The fish was charcoal grilled, the lapu-lapu was prepared in sweet and sour sauce, the shellfish in some soup with loads of ginger while the squid was stewed in its own ink (which intensifies its seafood flavor).  We also requested for some pinakbet and steamed rice.

Our paluto

Our paluto

As this is a very basic restaurant, we didn’t expect silverware, crystal wine glasses, exceptional service or amazing ambiance. This place is all about the deliciously prepared food we partook of after our Abatan River Firefly Tour.  We weren’t disappointed and we returned to our resort with our tummies full. Truly, a must-do, one-of-a-kind dining experience in Bohol.

Feasting on seafood at Lic Lic Fastfood

Feasting on seafood at Lic Lic Fastfood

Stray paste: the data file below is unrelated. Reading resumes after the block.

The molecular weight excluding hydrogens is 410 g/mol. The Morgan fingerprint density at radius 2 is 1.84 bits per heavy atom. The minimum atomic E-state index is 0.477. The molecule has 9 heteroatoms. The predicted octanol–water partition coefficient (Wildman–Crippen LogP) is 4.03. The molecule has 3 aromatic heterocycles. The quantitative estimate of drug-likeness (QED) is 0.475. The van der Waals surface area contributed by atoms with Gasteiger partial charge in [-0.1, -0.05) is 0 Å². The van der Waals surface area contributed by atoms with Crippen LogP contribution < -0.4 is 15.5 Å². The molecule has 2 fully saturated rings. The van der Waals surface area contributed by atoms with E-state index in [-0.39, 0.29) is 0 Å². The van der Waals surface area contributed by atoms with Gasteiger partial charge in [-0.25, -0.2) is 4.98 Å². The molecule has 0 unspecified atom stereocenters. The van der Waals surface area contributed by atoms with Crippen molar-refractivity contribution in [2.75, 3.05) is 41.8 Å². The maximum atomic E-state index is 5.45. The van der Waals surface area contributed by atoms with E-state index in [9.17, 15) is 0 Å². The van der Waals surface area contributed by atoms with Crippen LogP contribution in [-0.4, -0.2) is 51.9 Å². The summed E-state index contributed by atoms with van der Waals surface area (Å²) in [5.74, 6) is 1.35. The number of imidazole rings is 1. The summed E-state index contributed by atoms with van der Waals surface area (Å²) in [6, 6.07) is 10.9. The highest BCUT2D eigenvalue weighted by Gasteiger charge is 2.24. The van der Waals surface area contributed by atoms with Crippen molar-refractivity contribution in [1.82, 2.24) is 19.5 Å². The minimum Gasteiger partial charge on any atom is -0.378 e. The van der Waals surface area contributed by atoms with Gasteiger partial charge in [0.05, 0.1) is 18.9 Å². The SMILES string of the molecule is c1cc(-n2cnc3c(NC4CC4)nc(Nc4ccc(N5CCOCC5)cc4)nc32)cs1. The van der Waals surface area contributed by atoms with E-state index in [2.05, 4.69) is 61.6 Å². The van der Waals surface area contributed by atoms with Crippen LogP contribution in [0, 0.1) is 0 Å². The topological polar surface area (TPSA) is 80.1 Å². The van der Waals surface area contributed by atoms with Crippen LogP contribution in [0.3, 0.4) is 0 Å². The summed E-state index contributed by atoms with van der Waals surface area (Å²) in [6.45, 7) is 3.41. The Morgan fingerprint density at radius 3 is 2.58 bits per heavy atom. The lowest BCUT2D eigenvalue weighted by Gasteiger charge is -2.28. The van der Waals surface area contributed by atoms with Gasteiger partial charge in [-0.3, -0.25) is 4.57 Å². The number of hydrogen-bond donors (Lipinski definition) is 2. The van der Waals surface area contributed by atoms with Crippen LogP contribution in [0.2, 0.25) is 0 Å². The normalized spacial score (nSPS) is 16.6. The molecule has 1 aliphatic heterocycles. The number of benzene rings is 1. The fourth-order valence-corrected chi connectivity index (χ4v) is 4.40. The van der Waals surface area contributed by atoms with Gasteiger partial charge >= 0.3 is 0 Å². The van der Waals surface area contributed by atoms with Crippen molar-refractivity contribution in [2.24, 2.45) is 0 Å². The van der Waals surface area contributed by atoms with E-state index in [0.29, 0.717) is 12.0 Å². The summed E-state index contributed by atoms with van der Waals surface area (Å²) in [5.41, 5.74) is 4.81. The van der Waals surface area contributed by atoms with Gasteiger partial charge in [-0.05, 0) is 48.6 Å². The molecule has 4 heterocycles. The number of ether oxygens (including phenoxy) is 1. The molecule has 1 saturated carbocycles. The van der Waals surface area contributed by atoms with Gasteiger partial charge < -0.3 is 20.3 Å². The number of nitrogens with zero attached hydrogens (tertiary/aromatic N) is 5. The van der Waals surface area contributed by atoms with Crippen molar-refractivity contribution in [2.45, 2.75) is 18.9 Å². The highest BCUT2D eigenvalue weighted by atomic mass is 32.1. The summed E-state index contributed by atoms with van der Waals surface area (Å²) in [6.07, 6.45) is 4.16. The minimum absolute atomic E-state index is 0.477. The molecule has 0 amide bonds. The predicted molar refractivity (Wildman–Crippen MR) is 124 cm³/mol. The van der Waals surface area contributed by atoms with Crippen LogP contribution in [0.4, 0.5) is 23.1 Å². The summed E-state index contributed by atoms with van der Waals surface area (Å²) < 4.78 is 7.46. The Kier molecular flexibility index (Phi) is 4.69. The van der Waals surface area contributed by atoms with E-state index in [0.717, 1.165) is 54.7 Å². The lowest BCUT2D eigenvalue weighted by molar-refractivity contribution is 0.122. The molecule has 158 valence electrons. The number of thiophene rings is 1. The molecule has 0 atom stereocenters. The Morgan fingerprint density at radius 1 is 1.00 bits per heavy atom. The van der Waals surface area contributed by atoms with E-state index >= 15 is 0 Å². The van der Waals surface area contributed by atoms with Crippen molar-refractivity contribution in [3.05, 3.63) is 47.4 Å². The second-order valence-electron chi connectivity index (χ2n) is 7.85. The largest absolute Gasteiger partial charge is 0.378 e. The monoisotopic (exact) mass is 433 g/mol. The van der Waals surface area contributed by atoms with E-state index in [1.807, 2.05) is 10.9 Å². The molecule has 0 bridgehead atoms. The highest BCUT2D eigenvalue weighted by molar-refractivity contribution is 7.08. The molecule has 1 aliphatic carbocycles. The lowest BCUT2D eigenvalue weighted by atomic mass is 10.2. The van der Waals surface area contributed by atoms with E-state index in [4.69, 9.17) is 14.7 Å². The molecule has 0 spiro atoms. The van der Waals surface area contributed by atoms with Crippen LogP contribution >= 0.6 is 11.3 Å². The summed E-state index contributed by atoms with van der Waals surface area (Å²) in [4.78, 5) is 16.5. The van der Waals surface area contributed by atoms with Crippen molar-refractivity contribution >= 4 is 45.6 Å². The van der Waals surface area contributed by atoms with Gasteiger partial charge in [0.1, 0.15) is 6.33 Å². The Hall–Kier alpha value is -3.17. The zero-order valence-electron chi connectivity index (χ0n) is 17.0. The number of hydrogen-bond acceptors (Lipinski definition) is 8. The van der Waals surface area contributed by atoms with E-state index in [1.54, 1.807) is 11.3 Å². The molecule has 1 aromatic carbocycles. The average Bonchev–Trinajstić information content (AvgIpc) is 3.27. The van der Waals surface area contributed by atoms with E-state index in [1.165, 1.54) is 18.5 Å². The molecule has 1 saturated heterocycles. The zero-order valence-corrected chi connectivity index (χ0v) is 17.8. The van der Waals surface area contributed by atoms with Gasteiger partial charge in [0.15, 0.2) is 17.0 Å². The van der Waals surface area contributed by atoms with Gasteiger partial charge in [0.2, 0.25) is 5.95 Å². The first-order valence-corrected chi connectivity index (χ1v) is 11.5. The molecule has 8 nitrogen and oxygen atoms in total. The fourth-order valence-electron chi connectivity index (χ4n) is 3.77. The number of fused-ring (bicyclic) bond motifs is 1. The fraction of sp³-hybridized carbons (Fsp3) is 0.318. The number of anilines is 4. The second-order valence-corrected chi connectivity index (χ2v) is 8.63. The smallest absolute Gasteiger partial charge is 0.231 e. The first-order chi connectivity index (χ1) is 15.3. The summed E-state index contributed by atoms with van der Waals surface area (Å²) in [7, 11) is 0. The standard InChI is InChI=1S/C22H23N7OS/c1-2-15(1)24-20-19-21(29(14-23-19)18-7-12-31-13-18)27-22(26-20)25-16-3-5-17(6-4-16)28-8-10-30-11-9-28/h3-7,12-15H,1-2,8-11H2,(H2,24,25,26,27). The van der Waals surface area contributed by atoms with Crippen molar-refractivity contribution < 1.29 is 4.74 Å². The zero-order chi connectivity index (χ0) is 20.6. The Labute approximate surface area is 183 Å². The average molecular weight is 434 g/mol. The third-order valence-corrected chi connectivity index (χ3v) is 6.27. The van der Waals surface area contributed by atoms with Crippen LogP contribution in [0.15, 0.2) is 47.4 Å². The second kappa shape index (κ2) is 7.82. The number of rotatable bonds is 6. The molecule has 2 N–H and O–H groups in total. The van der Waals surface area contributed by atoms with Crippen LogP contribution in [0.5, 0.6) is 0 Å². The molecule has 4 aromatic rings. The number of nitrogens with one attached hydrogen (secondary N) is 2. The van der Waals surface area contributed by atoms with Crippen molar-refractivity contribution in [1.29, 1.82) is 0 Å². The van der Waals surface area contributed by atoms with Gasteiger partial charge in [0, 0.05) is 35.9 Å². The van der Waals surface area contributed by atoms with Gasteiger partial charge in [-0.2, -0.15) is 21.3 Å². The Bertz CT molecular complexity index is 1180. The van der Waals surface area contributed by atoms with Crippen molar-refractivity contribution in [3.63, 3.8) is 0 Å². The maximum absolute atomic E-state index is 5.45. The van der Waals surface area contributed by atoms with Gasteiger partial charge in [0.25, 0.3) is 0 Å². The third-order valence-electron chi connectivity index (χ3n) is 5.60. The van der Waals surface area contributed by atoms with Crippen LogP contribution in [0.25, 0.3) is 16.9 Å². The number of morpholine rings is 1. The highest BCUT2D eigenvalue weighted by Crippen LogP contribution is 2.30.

Manga Public Market: Carlos P. Garcia Ave. North, Manga District, Tagbilaran City, 6300 Bohol

Lic Lic Fastfood & Sutukil: Carlos P. Garcia Ave. Northa District, Tagbilaran City, 6300 Bohol.  Mobile numbers: (0929) 394-6803 and (0910) 301-2139.

Punta Cruz Watchtower (Maribojoc, Bohol)

 

Earthquake-damaged Punta Cruz Watchtower

Earthquake-damaged Punta Cruz Watchtower

From Hinagdanan Cave, we returned to our airconditioned coaster for the 22 min./21.7-km. drive, via Carlos P. Garcia Ave and Tagbilaran North Road, to Maribojoc where we were to watch the sunset at the Spanish-era Punta Cruz Watchtower, located at the most westerly point of Bohol.

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Built in 1796 as a defense against pirates, the Castillo de San Vicente, as it was called then, has ramparts shaped in a perfect isosceles triangle over which rises a short hexagonal tower.  From its windows at the top, coast watchers can see as far as Cebu, Siquijor, and Mindanao.